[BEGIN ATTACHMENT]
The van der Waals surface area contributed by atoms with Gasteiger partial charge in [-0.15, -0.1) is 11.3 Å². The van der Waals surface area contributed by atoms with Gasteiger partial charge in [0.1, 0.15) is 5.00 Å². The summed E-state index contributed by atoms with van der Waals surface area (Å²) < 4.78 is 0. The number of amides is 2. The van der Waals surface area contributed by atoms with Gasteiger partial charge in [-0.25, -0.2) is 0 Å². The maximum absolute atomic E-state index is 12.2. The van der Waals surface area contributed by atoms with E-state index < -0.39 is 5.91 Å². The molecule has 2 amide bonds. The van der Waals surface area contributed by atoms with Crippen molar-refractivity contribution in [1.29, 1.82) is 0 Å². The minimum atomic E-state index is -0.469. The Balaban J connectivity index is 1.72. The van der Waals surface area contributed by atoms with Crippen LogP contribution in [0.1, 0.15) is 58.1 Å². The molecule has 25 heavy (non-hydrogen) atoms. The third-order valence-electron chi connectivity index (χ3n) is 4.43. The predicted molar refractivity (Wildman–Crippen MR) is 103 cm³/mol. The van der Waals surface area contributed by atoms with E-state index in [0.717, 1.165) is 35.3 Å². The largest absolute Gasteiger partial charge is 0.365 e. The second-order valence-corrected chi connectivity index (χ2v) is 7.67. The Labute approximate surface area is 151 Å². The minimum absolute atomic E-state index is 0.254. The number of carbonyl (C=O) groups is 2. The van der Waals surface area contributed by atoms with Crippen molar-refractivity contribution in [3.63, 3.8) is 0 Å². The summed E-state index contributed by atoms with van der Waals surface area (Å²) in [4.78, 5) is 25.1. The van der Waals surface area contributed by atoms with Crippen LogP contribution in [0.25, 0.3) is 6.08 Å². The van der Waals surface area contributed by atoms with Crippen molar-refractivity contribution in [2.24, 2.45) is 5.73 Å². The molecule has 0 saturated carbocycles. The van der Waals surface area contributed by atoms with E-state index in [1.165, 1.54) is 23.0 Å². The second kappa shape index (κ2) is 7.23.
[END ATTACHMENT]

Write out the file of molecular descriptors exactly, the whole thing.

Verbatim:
The van der Waals surface area contributed by atoms with Gasteiger partial charge in [-0.15, -0.1) is 11.3 Å². The van der Waals surface area contributed by atoms with Gasteiger partial charge in [0.1, 0.15) is 5.00 Å². The summed E-state index contributed by atoms with van der Waals surface area (Å²) < 4.78 is 0. The number of amides is 2. The van der Waals surface area contributed by atoms with Gasteiger partial charge in [-0.25, -0.2) is 0 Å². The maximum absolute atomic E-state index is 12.2. The van der Waals surface area contributed by atoms with E-state index < -0.39 is 5.91 Å². The molecule has 2 amide bonds. The van der Waals surface area contributed by atoms with Crippen molar-refractivity contribution in [1.29, 1.82) is 0 Å². The minimum atomic E-state index is -0.469. The Balaban J connectivity index is 1.72. The van der Waals surface area contributed by atoms with Crippen LogP contribution in [0.1, 0.15) is 58.1 Å². The molecule has 25 heavy (non-hydrogen) atoms. The third-order valence-electron chi connectivity index (χ3n) is 4.43. The predicted molar refractivity (Wildman–Crippen MR) is 103 cm³/mol. The van der Waals surface area contributed by atoms with E-state index in [0.717, 1.165) is 35.3 Å². The largest absolute Gasteiger partial charge is 0.365 e. The second-order valence-corrected chi connectivity index (χ2v) is 7.67. The Labute approximate surface area is 151 Å². The minimum absolute atomic E-state index is 0.254. The number of carbonyl (C=O) groups is 2. The van der Waals surface area contributed by atoms with Crippen molar-refractivity contribution in [3.63, 3.8) is 0 Å². The summed E-state index contributed by atoms with van der Waals surface area (Å²) in [4.78, 5) is 25.1. The van der Waals surface area contributed by atoms with Crippen LogP contribution in [0.25, 0.3) is 6.08 Å². The van der Waals surface area contributed by atoms with Crippen molar-refractivity contribution in [2.24, 2.45) is 5.73 Å². The molecule has 0 saturated carbocycles. The van der Waals surface area contributed by atoms with E-state index in [1.165, 1.54) is 23.0 Å². The second kappa shape index (κ2) is 7.23.